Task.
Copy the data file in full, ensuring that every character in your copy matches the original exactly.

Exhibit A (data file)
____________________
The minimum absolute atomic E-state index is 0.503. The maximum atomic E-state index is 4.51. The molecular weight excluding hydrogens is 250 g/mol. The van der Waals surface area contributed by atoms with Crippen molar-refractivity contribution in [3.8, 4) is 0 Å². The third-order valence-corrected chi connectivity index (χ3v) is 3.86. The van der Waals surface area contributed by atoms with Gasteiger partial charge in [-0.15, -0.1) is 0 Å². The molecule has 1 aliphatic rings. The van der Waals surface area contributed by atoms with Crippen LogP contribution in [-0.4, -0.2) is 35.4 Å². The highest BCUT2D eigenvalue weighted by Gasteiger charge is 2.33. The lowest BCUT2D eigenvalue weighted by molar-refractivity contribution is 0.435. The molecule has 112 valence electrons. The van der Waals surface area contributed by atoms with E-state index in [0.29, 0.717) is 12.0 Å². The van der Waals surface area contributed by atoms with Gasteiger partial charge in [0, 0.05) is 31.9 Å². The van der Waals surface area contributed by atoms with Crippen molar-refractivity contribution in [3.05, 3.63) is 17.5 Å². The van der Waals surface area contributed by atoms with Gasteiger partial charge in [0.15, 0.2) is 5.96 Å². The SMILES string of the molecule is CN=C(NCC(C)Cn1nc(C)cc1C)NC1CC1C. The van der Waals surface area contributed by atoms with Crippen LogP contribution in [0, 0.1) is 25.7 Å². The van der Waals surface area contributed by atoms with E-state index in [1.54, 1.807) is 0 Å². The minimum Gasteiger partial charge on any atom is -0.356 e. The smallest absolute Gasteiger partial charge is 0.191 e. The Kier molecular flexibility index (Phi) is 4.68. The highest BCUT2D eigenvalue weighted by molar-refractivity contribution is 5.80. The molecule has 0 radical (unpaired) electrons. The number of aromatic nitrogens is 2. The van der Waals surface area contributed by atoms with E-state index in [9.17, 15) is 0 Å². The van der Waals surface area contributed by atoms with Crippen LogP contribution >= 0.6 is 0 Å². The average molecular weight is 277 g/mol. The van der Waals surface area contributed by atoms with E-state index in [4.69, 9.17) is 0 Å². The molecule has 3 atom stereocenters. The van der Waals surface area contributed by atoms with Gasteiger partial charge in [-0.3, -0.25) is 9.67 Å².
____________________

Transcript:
The minimum absolute atomic E-state index is 0.503. The maximum atomic E-state index is 4.51. The molecular weight excluding hydrogens is 250 g/mol. The van der Waals surface area contributed by atoms with Crippen molar-refractivity contribution in [3.8, 4) is 0 Å². The third-order valence-corrected chi connectivity index (χ3v) is 3.86. The van der Waals surface area contributed by atoms with Gasteiger partial charge in [-0.15, -0.1) is 0 Å². The molecule has 1 aliphatic rings. The van der Waals surface area contributed by atoms with Crippen LogP contribution in [-0.4, -0.2) is 35.4 Å². The highest BCUT2D eigenvalue weighted by Gasteiger charge is 2.33. The lowest BCUT2D eigenvalue weighted by molar-refractivity contribution is 0.435. The molecule has 112 valence electrons. The van der Waals surface area contributed by atoms with E-state index in [0.29, 0.717) is 12.0 Å². The van der Waals surface area contributed by atoms with Gasteiger partial charge in [0, 0.05) is 31.9 Å². The van der Waals surface area contributed by atoms with Crippen molar-refractivity contribution in [3.05, 3.63) is 17.5 Å². The van der Waals surface area contributed by atoms with Gasteiger partial charge in [0.15, 0.2) is 5.96 Å². The SMILES string of the molecule is CN=C(NCC(C)Cn1nc(C)cc1C)NC1CC1C. The van der Waals surface area contributed by atoms with Crippen LogP contribution in [0, 0.1) is 25.7 Å². The van der Waals surface area contributed by atoms with E-state index in [1.54, 1.807) is 0 Å². The minimum Gasteiger partial charge on any atom is -0.356 e. The smallest absolute Gasteiger partial charge is 0.191 e. The Kier molecular flexibility index (Phi) is 4.68. The highest BCUT2D eigenvalue weighted by molar-refractivity contribution is 5.80. The molecule has 0 radical (unpaired) electrons. The number of aromatic nitrogens is 2. The van der Waals surface area contributed by atoms with E-state index in [9.17, 15) is 0 Å². The van der Waals surface area contributed by atoms with Crippen LogP contribution >= 0.6 is 0 Å². The average molecular weight is 277 g/mol. The van der Waals surface area contributed by atoms with E-state index in [4.69, 9.17) is 0 Å². The molecule has 3 atom stereocenters. The van der Waals surface area contributed by atoms with Gasteiger partial charge in [-0.3, -0.25) is 9.67 Å².